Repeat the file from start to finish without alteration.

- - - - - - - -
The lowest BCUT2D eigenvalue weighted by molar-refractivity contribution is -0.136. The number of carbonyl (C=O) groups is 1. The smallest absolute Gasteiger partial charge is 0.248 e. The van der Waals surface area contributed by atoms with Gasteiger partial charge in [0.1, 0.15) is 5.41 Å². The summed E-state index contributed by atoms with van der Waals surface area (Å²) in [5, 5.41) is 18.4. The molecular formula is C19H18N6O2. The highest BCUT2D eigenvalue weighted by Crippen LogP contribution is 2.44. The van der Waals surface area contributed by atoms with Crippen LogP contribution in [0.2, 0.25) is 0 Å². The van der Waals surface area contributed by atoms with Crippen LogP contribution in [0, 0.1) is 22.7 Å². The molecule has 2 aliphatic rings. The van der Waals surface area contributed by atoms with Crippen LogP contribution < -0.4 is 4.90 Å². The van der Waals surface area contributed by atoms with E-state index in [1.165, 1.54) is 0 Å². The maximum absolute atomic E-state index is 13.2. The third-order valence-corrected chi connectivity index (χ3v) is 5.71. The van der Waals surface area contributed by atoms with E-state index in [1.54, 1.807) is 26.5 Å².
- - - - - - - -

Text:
The lowest BCUT2D eigenvalue weighted by molar-refractivity contribution is -0.136. The number of carbonyl (C=O) groups is 1. The smallest absolute Gasteiger partial charge is 0.248 e. The van der Waals surface area contributed by atoms with Gasteiger partial charge in [0.1, 0.15) is 5.41 Å². The summed E-state index contributed by atoms with van der Waals surface area (Å²) in [5, 5.41) is 18.4. The molecular formula is C19H18N6O2. The highest BCUT2D eigenvalue weighted by Crippen LogP contribution is 2.44. The van der Waals surface area contributed by atoms with Crippen LogP contribution in [0.2, 0.25) is 0 Å². The van der Waals surface area contributed by atoms with Crippen LogP contribution in [0, 0.1) is 22.7 Å². The molecule has 2 aliphatic rings. The van der Waals surface area contributed by atoms with Crippen LogP contribution < -0.4 is 4.90 Å². The van der Waals surface area contributed by atoms with E-state index in [1.165, 1.54) is 0 Å². The maximum absolute atomic E-state index is 13.2. The third-order valence-corrected chi connectivity index (χ3v) is 5.71. The van der Waals surface area contributed by atoms with E-state index in [1.54, 1.807) is 26.5 Å².